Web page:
Regions affected when thinking about drugs could be targets for treatments, researchers say
THURSDAY, May 28 (HealthDay News) --Cocaine users appear to have less activity in the parts of their brains that monitor behaviors and emotions, a finding that researchers think may make them more vulnerable to addiction to the drug, a new research shows.
Using MRI scans, the researchers saw there were issues in these regions of the brain when cocaine users were given a test in which fast, correct answers -- some dealing specifically with drug use -- were rewarded with money. The issues persisted even when the addicts did as well as non-cocaine users on these tests.
"Whether these brain differences are an underlying cause or a consequence of addiction, the brain regions involved should be considered targets for new kinds of treatments aimed at improving function and self-regulatory control," study author Rita Goldstein, a psychologist at the U.S. Department of Energy's Brookhaven National Laboratory, said in a news release issued by the lab.
The study results appear online this week in the Proceedings of the National Academy of Sciences.
In the experiment, a group of active cocaine users and demographically similarly but healthy non-users had to push a button that corresponded to a word related to either drug use (e.g., crack, addict) or a neutral term, depending on the scenario. Fast, accurate answers could earn the test subjects up to a maximum of $75 for the entire experiment.
Brain imaging showed that the part of the brain that normally becomes active when people monitor their own behavior was far quieter in the cocaine users, especially during the parts of the test in which no monetary rewards were being offered and only neutral terms were being used -- sections considered the least "interesting," according to the researchers. Participants who used cocaine most often during the previous month showed the least activity in this area of the brain.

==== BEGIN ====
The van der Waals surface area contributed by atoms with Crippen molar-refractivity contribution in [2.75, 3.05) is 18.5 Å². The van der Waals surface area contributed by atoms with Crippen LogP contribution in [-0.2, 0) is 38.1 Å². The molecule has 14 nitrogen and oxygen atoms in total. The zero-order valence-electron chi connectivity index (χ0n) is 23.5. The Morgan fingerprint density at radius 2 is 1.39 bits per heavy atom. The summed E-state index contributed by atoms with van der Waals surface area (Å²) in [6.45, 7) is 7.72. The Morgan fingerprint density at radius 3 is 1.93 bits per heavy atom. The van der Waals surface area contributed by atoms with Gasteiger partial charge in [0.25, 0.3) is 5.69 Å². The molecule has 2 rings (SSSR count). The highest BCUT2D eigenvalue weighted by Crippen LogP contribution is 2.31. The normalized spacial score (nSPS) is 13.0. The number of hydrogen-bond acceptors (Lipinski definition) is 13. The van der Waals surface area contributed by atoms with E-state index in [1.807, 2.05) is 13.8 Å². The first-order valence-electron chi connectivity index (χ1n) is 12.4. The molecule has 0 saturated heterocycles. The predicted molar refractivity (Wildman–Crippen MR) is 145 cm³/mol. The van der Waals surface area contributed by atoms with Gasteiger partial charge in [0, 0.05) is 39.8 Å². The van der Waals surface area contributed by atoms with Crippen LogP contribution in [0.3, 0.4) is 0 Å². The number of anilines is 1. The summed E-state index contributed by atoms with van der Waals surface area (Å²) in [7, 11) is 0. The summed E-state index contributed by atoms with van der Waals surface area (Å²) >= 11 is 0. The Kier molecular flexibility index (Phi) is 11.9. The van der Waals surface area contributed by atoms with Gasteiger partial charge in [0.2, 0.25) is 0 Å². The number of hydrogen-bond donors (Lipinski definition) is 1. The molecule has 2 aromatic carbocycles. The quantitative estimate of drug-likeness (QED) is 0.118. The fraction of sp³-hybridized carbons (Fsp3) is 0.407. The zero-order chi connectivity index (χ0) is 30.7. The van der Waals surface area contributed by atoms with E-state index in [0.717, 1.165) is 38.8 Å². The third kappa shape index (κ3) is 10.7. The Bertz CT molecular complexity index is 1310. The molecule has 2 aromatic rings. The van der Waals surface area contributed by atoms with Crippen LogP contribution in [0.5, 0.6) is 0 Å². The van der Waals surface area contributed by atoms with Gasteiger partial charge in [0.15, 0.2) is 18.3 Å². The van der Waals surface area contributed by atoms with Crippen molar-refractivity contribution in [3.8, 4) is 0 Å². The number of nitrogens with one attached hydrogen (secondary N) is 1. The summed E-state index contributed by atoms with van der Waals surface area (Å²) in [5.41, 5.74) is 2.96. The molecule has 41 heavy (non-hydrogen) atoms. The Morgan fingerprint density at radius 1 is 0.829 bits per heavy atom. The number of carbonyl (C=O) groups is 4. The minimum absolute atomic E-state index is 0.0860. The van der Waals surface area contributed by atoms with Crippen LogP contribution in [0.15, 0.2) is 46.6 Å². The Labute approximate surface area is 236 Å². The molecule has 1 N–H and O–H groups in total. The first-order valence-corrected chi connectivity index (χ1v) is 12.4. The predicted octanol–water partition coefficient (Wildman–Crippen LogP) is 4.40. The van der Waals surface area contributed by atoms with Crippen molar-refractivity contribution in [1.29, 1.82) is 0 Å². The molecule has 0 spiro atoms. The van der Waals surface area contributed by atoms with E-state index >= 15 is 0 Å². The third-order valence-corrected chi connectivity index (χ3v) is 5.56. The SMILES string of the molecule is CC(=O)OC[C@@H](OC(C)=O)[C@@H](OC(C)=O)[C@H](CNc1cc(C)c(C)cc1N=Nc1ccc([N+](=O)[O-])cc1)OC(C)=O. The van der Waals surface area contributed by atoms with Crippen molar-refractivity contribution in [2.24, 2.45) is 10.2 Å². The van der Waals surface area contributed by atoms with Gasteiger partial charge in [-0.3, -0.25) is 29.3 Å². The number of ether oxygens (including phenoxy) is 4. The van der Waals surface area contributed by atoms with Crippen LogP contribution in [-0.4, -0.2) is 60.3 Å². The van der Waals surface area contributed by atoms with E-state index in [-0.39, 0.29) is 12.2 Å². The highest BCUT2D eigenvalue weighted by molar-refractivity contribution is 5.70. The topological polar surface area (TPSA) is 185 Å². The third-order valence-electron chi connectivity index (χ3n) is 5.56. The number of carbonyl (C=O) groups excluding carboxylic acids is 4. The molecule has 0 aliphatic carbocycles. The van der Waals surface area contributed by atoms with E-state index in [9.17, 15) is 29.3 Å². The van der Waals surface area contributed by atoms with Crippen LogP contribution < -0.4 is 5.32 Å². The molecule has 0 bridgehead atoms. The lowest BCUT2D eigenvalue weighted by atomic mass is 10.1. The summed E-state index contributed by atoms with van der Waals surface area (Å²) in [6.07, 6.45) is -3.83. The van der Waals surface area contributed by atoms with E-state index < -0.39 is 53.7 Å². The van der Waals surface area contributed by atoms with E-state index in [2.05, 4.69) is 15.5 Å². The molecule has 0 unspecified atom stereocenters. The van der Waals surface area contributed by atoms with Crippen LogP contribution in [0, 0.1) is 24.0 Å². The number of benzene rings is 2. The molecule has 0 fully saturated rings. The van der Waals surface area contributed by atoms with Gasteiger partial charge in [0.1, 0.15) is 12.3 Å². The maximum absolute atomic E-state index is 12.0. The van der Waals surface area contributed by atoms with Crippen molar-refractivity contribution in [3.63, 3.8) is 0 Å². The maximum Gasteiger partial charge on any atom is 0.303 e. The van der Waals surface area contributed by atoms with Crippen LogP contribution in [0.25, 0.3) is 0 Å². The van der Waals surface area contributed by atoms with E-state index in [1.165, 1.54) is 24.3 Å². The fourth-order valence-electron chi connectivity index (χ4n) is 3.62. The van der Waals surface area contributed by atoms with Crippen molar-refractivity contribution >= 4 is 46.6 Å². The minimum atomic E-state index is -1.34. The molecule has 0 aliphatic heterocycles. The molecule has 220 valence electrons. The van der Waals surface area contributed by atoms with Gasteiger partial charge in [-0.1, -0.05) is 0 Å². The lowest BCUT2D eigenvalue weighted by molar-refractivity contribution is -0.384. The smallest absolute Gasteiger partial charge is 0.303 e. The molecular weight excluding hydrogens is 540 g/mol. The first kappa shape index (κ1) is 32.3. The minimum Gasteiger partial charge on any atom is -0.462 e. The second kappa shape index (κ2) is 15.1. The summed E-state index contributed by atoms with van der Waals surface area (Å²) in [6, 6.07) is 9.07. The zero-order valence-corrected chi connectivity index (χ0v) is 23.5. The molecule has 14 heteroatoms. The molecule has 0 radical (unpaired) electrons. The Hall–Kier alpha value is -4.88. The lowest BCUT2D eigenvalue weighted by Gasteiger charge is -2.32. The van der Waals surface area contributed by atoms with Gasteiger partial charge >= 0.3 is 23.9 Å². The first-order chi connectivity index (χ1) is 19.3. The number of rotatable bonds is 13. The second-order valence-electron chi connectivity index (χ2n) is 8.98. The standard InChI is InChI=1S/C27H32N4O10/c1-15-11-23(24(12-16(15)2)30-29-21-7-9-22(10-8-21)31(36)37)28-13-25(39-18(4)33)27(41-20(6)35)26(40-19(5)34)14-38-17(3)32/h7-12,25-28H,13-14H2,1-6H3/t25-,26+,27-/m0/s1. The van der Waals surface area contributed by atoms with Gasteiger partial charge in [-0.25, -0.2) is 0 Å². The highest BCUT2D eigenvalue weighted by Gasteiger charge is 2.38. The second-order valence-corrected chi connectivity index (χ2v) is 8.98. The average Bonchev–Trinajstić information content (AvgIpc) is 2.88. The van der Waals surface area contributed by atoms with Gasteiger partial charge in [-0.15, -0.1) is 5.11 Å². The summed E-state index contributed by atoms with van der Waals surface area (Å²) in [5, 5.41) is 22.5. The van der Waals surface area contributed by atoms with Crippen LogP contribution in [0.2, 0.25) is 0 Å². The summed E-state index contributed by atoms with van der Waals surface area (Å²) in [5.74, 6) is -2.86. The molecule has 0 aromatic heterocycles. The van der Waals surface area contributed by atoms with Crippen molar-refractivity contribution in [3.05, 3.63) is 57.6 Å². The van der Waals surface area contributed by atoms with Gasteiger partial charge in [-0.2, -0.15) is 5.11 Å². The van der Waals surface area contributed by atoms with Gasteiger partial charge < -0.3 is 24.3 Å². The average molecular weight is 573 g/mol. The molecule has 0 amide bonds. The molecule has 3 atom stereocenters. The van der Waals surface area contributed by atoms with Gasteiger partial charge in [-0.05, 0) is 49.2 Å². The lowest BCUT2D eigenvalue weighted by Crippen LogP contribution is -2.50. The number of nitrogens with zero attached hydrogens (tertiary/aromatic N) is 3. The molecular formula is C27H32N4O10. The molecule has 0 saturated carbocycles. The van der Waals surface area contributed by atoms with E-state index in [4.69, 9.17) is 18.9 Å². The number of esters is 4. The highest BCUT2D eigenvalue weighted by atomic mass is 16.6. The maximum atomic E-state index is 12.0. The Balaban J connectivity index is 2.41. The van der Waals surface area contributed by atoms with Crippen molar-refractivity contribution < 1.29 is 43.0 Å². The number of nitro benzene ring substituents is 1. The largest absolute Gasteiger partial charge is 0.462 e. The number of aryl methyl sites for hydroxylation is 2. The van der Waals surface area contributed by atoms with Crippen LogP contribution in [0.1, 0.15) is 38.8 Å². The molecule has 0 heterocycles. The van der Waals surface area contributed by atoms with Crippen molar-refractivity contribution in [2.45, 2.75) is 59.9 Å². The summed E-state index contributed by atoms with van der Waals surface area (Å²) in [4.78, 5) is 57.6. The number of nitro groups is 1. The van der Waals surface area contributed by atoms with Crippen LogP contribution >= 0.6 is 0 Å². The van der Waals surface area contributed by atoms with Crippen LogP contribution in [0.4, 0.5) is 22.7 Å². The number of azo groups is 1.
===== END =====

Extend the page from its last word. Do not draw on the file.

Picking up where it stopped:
During the section of the test of most interest to the cocaine users -- in which they could earn money for their answers and the terms being used were drug-related -- activity was much lower than their healthy peers in a part of the brain that usually becomes quiet when a person is suppressing emotions. This, the researchers said, suggests the cocaine users were trying to fight off drug cravings to focus on the succeeding at the test.
"When you really have to suppress a powerful negative emotion, like sadness, anxiety or drug craving, activity in this brain region is supposed to decrease, possibly to tune out the background 'noise' of these emotions so you can focus on the task at hand," said Goldstein, adding that thoughts of past drug use or using more drugs would be the "noise" in this scenario. She went on to note that the cocaine users reported high levels of "task-induced craving" during this portion of the test.
Treatments to improve and strengthen activity in the behavior- and emotion-monitoring portions of the brain -- both found in the anterior cingulate cortex region -- may help addicts regain self-control and decrease impulsive behavior, the researchers concluded.
The U.S. National Institute on Drug Abuse has more about cocaine.
-- Kevin McKeever
SOURCE: U.S. Department of Energy/Brookhaven National Laboratory, news release, May 25, 2009
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